A Trip report from the iditarod Trail
with ibex ambassador, Adrian Barniak


Every spring folks from town head out to the Iditarod trail to make the historic 1,000 mile trip across interior Alaska from Willow to McGrath and eventually up to Nome. Most Iditarod Trail users are on snow machines and dog sleds, but a small percentage travel the trail via human power on skis and bikes. By most accounts it's a difficult place to recreate in with daily low temperatures ranging from -10°F to -40°F, high wind speeds, overflow on lakes and variably maintained snow conditions.

I suppose the start of most of my good adventures come from a singular moment of disinhibition of my fears.

During a moment of inspiration, I texted my friend Duncan to see if he would want to fly to McGrath and fatbike back to Anchorage. He quickly replied with excitement and from there we started planning.  We knew of some friends who had just finished this ride and reported back to us with fast, hard-packed trail conditions. 
McGrath marks the 350 mile point on the trail and is the last easy to access airport on the Iditarod Trail. Like most things in Alaska, travel logistics are more involved. We arranged for a small aircraft flight from Anchorage to McGrath over the Alaska Range. We then utilized a separate air freight service to freight our loaded fat bikes into rural Alaska. We called The Iditarod Trail Roadhouse and Cafe (the only restaurant in McGrath) and the owner, Mattias, agreed to pick up our bikes from the airstrip and hold them until we arrived. 

Small towns have a wonderful character to them where people are eager to help. 

The day before we flew out from Anchorage, a major winter storm quickly blew through the Iditarod Trail. We followed the reports of the The Iditarod Dog Mushing Teams that were struggling to maintain their pace due to the storm. Although the forecast wasn’t predicting favorable conditions, Duncan and I reviewed our trip logistics, our gear prep, weather patterns and decided to commit to the trip. Together we made up two-out-of-three people on the flight from Anchorage to McGrath. We enjoyed world class views over the Alaska range where we would soon be biking through.

After landing in McGrath, we started walking to find our way to the Roadhouse Cafe. Mattias was a gracious host and let us pack up our bikes in his garage. Here we drank some coffee and ordered a $25 rural Alaska pizza. Before we knew it we were riding down McGrath road and turned on to the Kuskokwim River where the Iditarod Trail runs. As soon as we hit the trail we discovered soft and deep mashed potato snow. Very different from the hard packed trail conditions that our friends had enjoyed just two days prior. We let out air from our tires and continued on, pedaling for a bit, mostly falling off our bikes as we struggled to gain traction on the loose snow. I was focused on pedaling my easiest gear and trying to stay balanced when I looked behind me and noticed Duncan was walking as fast as I was riding.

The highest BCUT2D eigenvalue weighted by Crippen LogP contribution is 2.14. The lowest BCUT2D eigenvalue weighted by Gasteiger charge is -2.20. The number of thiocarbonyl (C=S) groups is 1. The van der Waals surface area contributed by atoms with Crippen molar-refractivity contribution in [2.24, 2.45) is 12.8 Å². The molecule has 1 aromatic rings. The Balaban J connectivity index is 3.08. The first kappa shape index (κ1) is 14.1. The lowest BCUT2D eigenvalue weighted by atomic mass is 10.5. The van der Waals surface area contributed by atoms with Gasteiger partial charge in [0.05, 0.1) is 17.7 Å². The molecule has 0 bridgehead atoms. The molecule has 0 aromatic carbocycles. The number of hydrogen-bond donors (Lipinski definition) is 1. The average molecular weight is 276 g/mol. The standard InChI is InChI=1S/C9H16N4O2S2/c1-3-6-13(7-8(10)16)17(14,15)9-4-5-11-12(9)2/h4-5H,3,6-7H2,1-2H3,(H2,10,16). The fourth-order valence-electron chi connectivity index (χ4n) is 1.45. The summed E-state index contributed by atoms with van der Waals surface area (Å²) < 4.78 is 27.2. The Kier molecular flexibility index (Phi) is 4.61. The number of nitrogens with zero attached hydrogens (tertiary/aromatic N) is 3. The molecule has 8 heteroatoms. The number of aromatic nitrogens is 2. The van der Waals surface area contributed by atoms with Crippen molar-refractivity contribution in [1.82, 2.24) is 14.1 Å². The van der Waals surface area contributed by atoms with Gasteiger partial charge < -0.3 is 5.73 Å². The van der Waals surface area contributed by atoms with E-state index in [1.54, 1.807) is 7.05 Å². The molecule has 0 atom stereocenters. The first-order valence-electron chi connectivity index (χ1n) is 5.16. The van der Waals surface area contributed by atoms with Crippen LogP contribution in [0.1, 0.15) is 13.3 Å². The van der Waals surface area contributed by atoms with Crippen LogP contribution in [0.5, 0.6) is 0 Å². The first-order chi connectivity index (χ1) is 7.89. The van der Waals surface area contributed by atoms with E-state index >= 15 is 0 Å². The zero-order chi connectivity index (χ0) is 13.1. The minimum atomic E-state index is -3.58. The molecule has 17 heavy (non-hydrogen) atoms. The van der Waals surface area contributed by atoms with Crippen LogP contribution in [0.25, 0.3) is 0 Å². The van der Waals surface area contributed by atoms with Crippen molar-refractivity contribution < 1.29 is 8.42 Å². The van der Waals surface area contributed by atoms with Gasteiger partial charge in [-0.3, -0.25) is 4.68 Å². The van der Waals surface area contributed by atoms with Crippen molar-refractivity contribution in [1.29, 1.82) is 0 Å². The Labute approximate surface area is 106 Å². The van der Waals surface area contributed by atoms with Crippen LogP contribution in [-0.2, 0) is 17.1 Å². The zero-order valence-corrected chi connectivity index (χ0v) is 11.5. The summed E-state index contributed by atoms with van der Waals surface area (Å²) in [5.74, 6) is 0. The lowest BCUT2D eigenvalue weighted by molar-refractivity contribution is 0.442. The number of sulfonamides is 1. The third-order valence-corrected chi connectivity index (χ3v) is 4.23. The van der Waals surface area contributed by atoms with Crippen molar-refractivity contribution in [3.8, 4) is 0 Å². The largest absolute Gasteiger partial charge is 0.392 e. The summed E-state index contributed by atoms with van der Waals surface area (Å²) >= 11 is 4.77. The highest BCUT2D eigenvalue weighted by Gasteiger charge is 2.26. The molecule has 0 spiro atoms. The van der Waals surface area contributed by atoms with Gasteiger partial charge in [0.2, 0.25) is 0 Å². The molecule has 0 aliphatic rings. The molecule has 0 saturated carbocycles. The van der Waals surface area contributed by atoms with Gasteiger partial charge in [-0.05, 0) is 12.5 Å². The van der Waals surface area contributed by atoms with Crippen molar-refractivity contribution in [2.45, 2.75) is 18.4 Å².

At that point, it was much more energy efficient to walk so we started pushing our bikes. We decided we would walk our bikes until sunset and re-evaluate our plan in the morning.

After post-holing twelve miles that day, we found a lovely spot to camp on the river bank. The evening was calm and clear so after stomping out a level spot we slept under the sky. I ate some leftover moose meat breakfast burrito for dinner and crawled into my minus -40°F degree sleeping bag. The temperatures were -10°F that night. 

We woke up the next morning and the trail was still as soft as it was the day before. We did some math and figured that at our pace it would take us thirty five days to do what we had budgeted a week of time to do. With our tails tucked we started to push our bikes the twelve miles back to McGrath. A few moose stand offs later and we made it back to town. We arranged flights back to Anchorage but still had an extra day in between. McGrath has one road which was maintained to mile marker five, so I spent the day looping around town for 100 miles riding what I now call the "McGrath 100". Mattias joked that I was riding the McGrath Velodrome. Duncan and I slept in the town baseball field that night in a toasty twelve degrees below zero. 

I reflect back on our trip and feel like I still had a great time with my bud even though our trip didn't go according to plan. We took our bikes for a walk on the Iditarod Trail and winter camped. It's important to know when to bail on a backcountry trip and that was humbling to practice. In a world that feels so chaotic, I seek out experiences that exaggerate my insignificance. I think feeling small is nice. Alaska seems to have a way to always make me feel really small and I love that about living here. 

Adrian Barinak (pictured), has lived in Anchorage, Alaska for seven years. Adrian is a wool advocate, a lover of oatmeal and an extraordinaire behind the camera lens. 


Gloves liners

The underlayer that overperforms. Perfect as a standalone for brisk evenings or a base layer when the powder drops.

indie hoodie 

An all around favorite lightweight hoodie designed for active days made from 100% merino. A scuba hood can be worn under helmets and thumbholes for optimal layering. 

hero joggers

The ultimate mid-layer pant for cold days and the most comfortable camp pant while hanging around the fire.